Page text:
Elon team documents Global Internet Governance Forum in Mexico

The School of Communications’ Imagining the Internet team posted 705 interview video clips featuring international participants at the 11th annual IGF, facilitated by the United Nations.

A 13-person documentary journalism team from Elon’s Imagining the Internet Center collected and published ethnographic video research at the U.N.-facilitated Global Internet Governance Forum in Jalisco, Mexico, during the week of Dec. 5-9. This year’s IGF drew nearly 2,000 participants from government, business, academia, the technology sector and civil society who gathered to illuminate issues and cultivate constructive discussions aimed at building the best global future. Thousands more followed the forum online, with #IGF2016 trending on social media platforms.

Elon's Imagining the Internet team at the IGF 2016 in Mexico included (from left) Aaron Moger, Maya Eaglin, Elizabeth Bilka, Ashley Bohle, Anna Zwingelberg, Alex Hager, Kailey Tracy, Melissa Douglas, Paul LeBlanc, Caroline Hartshorn and Vanessa Bravo.
​The Imagining the Internet team, which included 10 undergraduate researchers, conducted almost-real-time reporting, making its coverage available while in Mexico. Its comprehensive coverage is available for review here. The team’s video playlists are also available on the center’s YouTube channel.

Vanessa Bravo, assistant professor of communications, and Aaron Moger, Elon’s assistant director for video production, led the documentary research contingent. Student researchers included Elizabeth Bilka, Ashley Bohle, Melissa Douglas, Maya Eaglin, Alex Hager, Caroline Hartshorn, Paul LeBlanc, Kailey Tracy and Anna Zwingelberg. Elon student Diego Pineda Davila provided research assistance as well.

In preparation for the international gathering, the 10 students participated in an independent study course this fall with Janna Anderson, director of the Imagining the Internet Center and professor of communications. Anderson oversaw the group’s logistics and coverage, responsibilities she’s directed for the center’s seven previous IGF visits as well.

The team of student documentarians conducted a video survey at IGF to measure experts’ attitudes regarding the key issues tied to the future of the Internet. During the team’s four days on site, the students compiled 125 interviews and posted 705 video clips.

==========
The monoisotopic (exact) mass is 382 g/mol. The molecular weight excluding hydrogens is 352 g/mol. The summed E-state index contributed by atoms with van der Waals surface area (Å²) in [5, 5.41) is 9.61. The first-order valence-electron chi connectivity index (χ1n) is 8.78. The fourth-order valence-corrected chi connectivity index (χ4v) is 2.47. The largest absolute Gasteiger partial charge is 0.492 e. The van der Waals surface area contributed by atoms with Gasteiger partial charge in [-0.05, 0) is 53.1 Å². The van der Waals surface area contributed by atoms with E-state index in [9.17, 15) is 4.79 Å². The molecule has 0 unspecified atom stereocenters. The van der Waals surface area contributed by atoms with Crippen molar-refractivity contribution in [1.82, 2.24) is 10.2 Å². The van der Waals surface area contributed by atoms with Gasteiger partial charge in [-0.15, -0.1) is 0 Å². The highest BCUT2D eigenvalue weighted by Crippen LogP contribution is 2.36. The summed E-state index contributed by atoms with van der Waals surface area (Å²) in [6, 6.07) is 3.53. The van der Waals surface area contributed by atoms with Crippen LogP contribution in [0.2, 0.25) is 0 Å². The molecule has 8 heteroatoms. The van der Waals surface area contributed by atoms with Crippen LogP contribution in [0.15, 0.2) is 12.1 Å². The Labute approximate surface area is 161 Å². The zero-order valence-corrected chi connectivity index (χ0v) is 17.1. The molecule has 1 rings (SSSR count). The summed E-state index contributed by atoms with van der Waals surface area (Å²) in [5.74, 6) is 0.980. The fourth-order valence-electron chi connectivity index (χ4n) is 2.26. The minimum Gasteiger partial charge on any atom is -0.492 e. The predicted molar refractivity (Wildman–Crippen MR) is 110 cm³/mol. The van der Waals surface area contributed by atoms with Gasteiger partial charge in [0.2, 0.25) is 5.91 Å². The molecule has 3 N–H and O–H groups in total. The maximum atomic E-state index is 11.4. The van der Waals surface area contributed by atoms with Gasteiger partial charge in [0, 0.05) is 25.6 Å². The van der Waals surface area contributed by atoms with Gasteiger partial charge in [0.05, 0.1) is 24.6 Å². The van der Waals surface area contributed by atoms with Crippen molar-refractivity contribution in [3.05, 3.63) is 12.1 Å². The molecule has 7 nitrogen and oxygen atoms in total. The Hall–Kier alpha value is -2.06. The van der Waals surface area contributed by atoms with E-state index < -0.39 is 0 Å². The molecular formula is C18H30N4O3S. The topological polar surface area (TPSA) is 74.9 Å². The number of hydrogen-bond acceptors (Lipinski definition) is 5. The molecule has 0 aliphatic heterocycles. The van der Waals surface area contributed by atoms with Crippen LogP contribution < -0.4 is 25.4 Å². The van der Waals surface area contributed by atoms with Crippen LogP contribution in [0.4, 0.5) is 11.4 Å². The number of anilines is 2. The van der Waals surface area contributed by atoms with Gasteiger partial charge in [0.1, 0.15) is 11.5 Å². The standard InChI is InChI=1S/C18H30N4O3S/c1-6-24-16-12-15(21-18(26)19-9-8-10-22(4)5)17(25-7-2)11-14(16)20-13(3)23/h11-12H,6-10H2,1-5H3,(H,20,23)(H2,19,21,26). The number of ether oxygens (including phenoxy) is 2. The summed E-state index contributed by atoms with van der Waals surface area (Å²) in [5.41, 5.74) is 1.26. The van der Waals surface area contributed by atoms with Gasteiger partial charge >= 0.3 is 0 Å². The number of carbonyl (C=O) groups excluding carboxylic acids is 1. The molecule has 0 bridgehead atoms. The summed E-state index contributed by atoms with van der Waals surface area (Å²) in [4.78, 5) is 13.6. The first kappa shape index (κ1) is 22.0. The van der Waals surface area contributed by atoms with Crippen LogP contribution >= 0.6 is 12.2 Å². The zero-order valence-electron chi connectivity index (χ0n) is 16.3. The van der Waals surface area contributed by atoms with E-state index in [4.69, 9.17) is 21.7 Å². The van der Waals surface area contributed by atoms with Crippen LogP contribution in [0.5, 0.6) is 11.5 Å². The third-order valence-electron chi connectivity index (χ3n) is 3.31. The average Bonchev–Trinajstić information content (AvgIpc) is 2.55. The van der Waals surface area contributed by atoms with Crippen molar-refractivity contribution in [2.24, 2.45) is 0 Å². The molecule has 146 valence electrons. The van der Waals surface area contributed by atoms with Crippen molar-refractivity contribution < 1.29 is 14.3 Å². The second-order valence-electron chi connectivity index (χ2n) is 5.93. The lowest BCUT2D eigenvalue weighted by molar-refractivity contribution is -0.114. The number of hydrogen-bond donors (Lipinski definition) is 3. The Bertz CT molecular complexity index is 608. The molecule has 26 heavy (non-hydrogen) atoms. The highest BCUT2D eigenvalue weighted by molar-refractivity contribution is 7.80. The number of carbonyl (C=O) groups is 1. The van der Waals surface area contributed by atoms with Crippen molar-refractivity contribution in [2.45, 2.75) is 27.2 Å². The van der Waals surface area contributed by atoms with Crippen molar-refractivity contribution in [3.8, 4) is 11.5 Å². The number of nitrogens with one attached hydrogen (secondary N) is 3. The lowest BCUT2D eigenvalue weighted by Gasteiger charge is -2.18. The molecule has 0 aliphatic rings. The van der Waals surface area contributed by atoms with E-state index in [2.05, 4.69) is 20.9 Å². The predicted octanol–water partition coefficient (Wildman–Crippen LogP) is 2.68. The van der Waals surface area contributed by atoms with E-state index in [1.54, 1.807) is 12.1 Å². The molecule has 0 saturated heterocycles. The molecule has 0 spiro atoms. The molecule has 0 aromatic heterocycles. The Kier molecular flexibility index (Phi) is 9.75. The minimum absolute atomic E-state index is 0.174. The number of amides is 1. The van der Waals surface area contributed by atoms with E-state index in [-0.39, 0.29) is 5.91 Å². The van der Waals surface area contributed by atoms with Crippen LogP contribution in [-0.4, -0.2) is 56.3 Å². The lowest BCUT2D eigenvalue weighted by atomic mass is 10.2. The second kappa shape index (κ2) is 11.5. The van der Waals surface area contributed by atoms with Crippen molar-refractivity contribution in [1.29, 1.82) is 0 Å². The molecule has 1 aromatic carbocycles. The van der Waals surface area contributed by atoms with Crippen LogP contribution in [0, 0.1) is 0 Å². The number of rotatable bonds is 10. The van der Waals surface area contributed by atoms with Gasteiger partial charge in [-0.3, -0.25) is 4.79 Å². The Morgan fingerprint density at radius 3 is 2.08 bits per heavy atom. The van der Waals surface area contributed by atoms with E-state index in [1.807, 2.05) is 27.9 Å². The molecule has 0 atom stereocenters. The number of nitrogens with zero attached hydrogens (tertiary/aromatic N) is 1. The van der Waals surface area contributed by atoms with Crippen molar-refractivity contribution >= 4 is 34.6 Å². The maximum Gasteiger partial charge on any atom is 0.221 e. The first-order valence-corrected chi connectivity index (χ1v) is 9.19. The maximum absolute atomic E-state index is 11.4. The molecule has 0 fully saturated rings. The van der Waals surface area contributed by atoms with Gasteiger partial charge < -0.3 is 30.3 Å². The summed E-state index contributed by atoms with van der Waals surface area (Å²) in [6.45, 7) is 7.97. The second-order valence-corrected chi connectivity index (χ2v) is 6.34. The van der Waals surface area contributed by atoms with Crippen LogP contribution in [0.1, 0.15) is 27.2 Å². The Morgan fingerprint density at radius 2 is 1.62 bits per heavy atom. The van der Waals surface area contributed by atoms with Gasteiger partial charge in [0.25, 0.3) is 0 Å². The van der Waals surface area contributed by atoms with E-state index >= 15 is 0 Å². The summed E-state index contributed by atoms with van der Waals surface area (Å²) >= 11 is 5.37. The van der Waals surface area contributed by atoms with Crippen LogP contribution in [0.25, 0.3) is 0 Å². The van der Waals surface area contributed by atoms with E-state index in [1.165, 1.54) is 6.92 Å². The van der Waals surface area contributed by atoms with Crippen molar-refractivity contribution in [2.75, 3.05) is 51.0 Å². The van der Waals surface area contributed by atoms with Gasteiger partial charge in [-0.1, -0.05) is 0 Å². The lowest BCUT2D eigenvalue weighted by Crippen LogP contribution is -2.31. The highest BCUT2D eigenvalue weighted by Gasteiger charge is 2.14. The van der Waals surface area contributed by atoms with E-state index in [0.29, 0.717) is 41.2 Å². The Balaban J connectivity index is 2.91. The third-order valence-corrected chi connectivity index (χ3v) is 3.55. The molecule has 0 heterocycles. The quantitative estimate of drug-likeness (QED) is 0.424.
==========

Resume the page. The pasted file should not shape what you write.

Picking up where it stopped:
Elon junior Caroline Hartshorn (left) interviewed Ephraim Kenyanito, a Sub-Saharan Africa policy analyst at AccessNow.org, about key issues and challenges facing the Internet.
​“Our students interviewed a diverse cross-section of people, asking them six questions – and asking all the same questions the same way,” said Anderson. “It’s a convenience sample in an ethnographic setting that is so good that our students have been invited to present their research at the National Conference on Undergraduate Research every time they have attended the Global IGF.”

Among those interviewed were people from nearly 50 nations, including the Democratic Republic of Congo, Germany, the Kyrgyz Republic, Sri Lanka, Iran, China, Mexico, Nigeria, Denmark, Portugal, South Africa, France, Brazil, Bangladesh, Lebanon, Colombia, Argentina, Uganda, the United Kingdom, the United Arab Emirates, Italy, Trinidad and Tobago, India, Indonesia, Canada, Tunisia, Japan, Zimbabwe, Sweden, South Africa, Pakistan, the Ivory Coast, Afghanistan, Togo, Bosnia, Panama, Kenya, Peru, Namibia, Nepal, the Netherlands, the Kingdom of Tonga, Serbia, South Korea, Switzerland, Tanzania, the United States and Australia.

Among the 125 interviewees were top leaders from many national governments, the Internet Corporation for Assigned Names and Numbers (ICANN), the Internet Architecture Board, the Internet Society, the world’s major civil society and civil rights organizations such as the Electronic Frontier Foundation and the Association for Progressive Communications and major technology corporations including Oracle and CloudFlare and some of the world’s leading technology innovators, including Vint Cerf, Bob Frankston and John Klensin.

The Imagining the Internet team edited, captioned and uploaded more than 700 interview video clips during its time in Mexico. Pictured (from left) are Melissa Douglas, Paul LeBlanc, Alex Hager and Aaron Moger working at the team’s on-site location.
​Travel expenses were funded by the Imagining the Internet Center and the School of Communications.

IGF is one of the processes of the UN’s World Summit on the Information Society, aimed at contributing to the UN’s Sustainable Development Goals. To learn more about IGF and the 2016 event, visit www.intgovforum.org.

Additional information about the Imagining the Internet’s coverage of previous Global IGF meetings is available online. Past coverage highlighted events in Athens, Rio de Janeiro, Sharm El Sheikh, Vilnius, Nairobi and João Pessoa.